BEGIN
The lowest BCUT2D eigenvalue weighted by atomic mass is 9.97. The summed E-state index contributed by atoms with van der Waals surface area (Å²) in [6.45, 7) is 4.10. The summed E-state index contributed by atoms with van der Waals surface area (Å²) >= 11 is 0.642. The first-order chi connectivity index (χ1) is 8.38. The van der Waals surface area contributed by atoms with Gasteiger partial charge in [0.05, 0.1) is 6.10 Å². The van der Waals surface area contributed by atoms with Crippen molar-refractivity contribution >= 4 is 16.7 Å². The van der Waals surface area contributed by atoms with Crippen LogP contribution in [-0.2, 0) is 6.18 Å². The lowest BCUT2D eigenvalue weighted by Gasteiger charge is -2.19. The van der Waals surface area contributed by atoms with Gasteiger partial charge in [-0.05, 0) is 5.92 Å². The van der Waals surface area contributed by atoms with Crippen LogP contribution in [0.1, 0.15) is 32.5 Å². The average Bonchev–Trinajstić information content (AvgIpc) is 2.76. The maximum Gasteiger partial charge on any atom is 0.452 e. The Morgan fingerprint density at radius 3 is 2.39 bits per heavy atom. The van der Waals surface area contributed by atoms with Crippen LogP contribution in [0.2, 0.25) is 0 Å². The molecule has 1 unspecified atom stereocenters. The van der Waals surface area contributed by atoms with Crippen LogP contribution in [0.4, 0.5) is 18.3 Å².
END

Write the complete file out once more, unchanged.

The lowest BCUT2D eigenvalue weighted by atomic mass is 9.97. The summed E-state index contributed by atoms with van der Waals surface area (Å²) in [6.45, 7) is 4.10. The summed E-state index contributed by atoms with van der Waals surface area (Å²) >= 11 is 0.642. The first-order chi connectivity index (χ1) is 8.38. The van der Waals surface area contributed by atoms with Gasteiger partial charge in [0.05, 0.1) is 6.10 Å². The van der Waals surface area contributed by atoms with Crippen molar-refractivity contribution >= 4 is 16.7 Å². The van der Waals surface area contributed by atoms with Crippen LogP contribution in [-0.2, 0) is 6.18 Å². The lowest BCUT2D eigenvalue weighted by Gasteiger charge is -2.19. The van der Waals surface area contributed by atoms with Gasteiger partial charge in [-0.05, 0) is 5.92 Å². The van der Waals surface area contributed by atoms with Crippen LogP contribution in [0.1, 0.15) is 32.5 Å². The average Bonchev–Trinajstić information content (AvgIpc) is 2.76. The maximum Gasteiger partial charge on any atom is 0.452 e. The Morgan fingerprint density at radius 3 is 2.39 bits per heavy atom. The van der Waals surface area contributed by atoms with Crippen LogP contribution in [0.2, 0.25) is 0 Å². The molecule has 1 unspecified atom stereocenters. The van der Waals surface area contributed by atoms with Crippen LogP contribution in [0.4, 0.5) is 18.3 Å².